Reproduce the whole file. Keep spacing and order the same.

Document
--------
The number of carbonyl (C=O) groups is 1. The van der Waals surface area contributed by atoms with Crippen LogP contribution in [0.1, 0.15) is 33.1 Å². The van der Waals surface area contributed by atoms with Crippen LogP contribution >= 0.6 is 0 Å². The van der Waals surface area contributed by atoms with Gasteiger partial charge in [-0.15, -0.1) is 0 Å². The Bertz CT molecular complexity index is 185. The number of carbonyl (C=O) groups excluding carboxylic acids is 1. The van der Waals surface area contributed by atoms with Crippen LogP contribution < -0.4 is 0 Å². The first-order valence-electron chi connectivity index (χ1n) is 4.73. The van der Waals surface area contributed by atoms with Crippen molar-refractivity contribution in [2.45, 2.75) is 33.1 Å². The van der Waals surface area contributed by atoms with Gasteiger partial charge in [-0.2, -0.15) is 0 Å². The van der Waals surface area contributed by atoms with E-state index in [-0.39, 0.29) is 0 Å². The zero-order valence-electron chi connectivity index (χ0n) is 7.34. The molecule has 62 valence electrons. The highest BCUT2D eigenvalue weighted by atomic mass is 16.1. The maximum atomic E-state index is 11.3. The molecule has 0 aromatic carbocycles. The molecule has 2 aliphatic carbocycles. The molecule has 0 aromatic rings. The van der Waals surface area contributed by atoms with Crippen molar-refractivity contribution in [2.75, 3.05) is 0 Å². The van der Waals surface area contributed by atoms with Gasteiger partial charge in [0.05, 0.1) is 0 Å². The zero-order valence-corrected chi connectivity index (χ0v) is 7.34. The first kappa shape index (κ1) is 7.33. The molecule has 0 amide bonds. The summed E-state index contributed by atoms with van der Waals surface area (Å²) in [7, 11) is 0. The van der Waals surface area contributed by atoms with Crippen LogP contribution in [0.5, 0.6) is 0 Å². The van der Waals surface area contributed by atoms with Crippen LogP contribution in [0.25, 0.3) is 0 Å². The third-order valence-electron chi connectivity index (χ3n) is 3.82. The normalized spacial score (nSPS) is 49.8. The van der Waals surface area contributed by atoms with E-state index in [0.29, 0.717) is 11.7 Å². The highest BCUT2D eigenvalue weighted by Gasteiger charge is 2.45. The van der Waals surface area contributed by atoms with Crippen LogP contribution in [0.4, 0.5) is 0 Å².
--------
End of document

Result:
The number of carbonyl (C=O) groups is 1. The van der Waals surface area contributed by atoms with Crippen LogP contribution in [0.1, 0.15) is 33.1 Å². The van der Waals surface area contributed by atoms with Crippen LogP contribution >= 0.6 is 0 Å². The van der Waals surface area contributed by atoms with Gasteiger partial charge in [-0.15, -0.1) is 0 Å². The Bertz CT molecular complexity index is 185. The number of carbonyl (C=O) groups excluding carboxylic acids is 1. The van der Waals surface area contributed by atoms with Crippen LogP contribution < -0.4 is 0 Å². The first-order valence-electron chi connectivity index (χ1n) is 4.73. The van der Waals surface area contributed by atoms with Crippen molar-refractivity contribution in [2.45, 2.75) is 33.1 Å². The van der Waals surface area contributed by atoms with Gasteiger partial charge in [-0.2, -0.15) is 0 Å². The van der Waals surface area contributed by atoms with E-state index in [-0.39, 0.29) is 0 Å². The zero-order valence-electron chi connectivity index (χ0n) is 7.34. The molecule has 62 valence electrons. The highest BCUT2D eigenvalue weighted by atomic mass is 16.1. The maximum atomic E-state index is 11.3. The molecule has 0 aromatic carbocycles. The molecule has 2 aliphatic carbocycles. The molecule has 0 aromatic rings. The van der Waals surface area contributed by atoms with Crippen molar-refractivity contribution in [2.75, 3.05) is 0 Å². The van der Waals surface area contributed by atoms with Gasteiger partial charge in [0.05, 0.1) is 0 Å². The zero-order valence-corrected chi connectivity index (χ0v) is 7.34. The first kappa shape index (κ1) is 7.33. The molecule has 0 amide bonds. The summed E-state index contributed by atoms with van der Waals surface area (Å²) in [7, 11) is 0. The van der Waals surface area contributed by atoms with Crippen LogP contribution in [0.5, 0.6) is 0 Å². The van der Waals surface area contributed by atoms with Crippen LogP contribution in [0.25, 0.3) is 0 Å². The third-order valence-electron chi connectivity index (χ3n) is 3.82. The normalized spacial score (nSPS) is 49.8. The van der Waals surface area contributed by atoms with E-state index in [0.29, 0.717) is 11.7 Å². The highest BCUT2D eigenvalue weighted by Gasteiger charge is 2.45. The van der Waals surface area contributed by atoms with Crippen LogP contribution in [0.4, 0.5) is 0 Å².